Sue Johnson

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Sue Johnson is known for her innovative work in the field of psychology on bonding, attachment and adult romantic relationships.

Sue graduated from the University of British Columbia in 1984 with a Doctorate in Counseling Psychology. She is the developer of Emotionally Focused Therapy (EFT) and the founder of the International Centre for Excellence in Emotionally Focused Therapy (ICEEFT), a not for profit research and therapist training institute, where she also serves as Director. Johnson also heads the Ottawa Couple and Family Institute and is Professor Emeritus in Clinical Psychology at the University of Ottawa and Distinguished Research Professor at Alliant University in San Diego, California.

Johnson's decades of research are chronicled in her book, Hold Me Tight: Seven Conversations for a Lifetime of Love , which was published in 2008. Created for the general public, the book serves as a self-help version of her groundbreaking research about relationships - how to enhance them, how to repair them and how to keep them. Hold Me Tight, designed to offer expertise for adult relationships, became the springboard for an innovative program geared to the reunion of military couples after deployment, called Strong Bonds, Strong Couples and the Hold Me Tight Enhancement Program.

Johnson’s best known professional books include, The Practice of Emotionally Focused Couple Therapy: Creating Connection (2004) and Emotionally Focused Couple Therapy with Trauma Survivors (2002). With regard to the latter, Marlene Best writes, "Throughout the book, Johnson evokes the image of the dragon as a metaphor for the insidious power that trauma has of breathing fire into the lives of survivors and their partners. The dragon's fire is the helplessness, isolation and betrayal that are at the core of most traumatic experiences. She calls on the healing power of secure attachment as the antidote to the effects of this destructive fire. . . . an essential addition to the toolkit of any couple therapist, seasoned or beginner, who will inevitably encounter the effects of trauma in his or her work with distressed couples. Johnson provides a practical roadmap for navigating the powerful emotional world that partners can get lost in, helps them to learn to slay the dragon together, and strengthen their emotional connection in the process."[1]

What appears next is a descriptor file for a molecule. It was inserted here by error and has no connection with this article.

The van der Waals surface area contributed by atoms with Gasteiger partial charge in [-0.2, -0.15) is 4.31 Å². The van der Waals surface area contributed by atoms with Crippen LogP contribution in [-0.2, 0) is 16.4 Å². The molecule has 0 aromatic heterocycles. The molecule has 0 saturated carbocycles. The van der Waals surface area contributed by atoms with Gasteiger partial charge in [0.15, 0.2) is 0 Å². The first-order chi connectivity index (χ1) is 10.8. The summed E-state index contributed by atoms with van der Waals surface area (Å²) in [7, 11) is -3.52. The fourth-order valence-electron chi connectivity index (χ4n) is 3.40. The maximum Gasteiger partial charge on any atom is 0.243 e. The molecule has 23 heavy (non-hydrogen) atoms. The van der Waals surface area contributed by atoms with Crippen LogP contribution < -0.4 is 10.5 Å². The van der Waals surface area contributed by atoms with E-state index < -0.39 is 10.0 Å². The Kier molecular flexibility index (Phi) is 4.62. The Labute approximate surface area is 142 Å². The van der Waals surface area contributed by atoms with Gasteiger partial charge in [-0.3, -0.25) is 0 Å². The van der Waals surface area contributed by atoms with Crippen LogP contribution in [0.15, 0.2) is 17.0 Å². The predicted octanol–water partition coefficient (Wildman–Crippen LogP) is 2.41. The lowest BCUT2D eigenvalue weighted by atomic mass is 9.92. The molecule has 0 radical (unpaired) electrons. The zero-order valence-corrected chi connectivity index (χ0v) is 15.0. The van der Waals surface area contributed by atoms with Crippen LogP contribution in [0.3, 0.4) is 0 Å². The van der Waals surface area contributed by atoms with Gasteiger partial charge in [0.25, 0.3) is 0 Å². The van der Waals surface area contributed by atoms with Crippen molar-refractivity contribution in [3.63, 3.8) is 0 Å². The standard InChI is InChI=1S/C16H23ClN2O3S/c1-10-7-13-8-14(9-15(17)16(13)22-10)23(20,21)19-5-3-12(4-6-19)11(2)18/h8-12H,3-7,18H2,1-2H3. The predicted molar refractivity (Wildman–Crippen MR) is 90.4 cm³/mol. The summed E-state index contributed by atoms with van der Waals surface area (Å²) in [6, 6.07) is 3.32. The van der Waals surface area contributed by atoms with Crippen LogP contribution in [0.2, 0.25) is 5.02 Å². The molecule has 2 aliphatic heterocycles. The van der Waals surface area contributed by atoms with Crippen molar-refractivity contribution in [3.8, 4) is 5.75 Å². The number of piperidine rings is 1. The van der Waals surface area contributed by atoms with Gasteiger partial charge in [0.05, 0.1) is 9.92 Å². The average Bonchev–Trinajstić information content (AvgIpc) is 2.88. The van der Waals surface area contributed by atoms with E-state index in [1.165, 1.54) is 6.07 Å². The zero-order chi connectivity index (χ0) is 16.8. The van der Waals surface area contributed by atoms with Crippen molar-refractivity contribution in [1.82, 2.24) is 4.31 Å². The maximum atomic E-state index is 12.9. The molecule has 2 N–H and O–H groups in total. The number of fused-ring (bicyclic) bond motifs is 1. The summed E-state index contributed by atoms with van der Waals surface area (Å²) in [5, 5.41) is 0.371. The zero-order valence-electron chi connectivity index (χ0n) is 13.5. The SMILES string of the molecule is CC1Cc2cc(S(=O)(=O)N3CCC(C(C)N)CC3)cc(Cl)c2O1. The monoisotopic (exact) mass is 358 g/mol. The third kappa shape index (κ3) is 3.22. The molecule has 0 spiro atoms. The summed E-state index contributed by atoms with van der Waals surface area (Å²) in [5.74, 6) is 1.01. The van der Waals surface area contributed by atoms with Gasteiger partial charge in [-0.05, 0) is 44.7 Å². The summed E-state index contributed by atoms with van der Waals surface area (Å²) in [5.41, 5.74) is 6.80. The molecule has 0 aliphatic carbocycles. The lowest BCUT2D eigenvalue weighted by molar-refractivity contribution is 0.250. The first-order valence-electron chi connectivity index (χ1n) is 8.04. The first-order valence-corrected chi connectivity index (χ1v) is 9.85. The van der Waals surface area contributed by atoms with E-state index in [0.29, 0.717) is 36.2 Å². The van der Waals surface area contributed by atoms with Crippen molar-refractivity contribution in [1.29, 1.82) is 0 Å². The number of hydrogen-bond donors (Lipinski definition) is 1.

Hold Me tight[edit]

Rebecca Jones, editor of The American Journal of Family Therapy, describes Hold Me Tight as "a clear and reachable roadmap to a satisfying and happy love connection. . . . Influenced by the writings of John Bowlby, Johnson emphasizes (1) the universal need for a significant attachment from the cradle to the grave and (2) the route to lasting love through emotional accessibility, responsiveness and engagement. It is the profound need for other and then pain of emotional disconnection that then results in automatic reactions of fight, flight or freeze that then shape the negative patterns of relationship distress."[2]

Love Sense[edit]

Love Sense: The Revolutionary Science of Romantic Relationships, Johnson’s latest book (2013), outlines the logic behind why and how we love, based on new scientific evidence and cutting-edge research. Explaining that romantic love is based on an attachment bond, Johnson shows how to develop our “love sense” and our ability to develop long-lasting relationships. Kirkus Reviews describes Love Sense as "A readable combination of research findings and case studies, filled with good cheer and practical advice."[3]

Emotionally Focused Therapy (EFT)[edit]

Emotionally Focused Couple and Family Therapy (EFT), developed by Sue Johnson, is a leading approach to helping couples both resolve relationship distress and nurture effective interpersonal functioning and strong lasting bonds.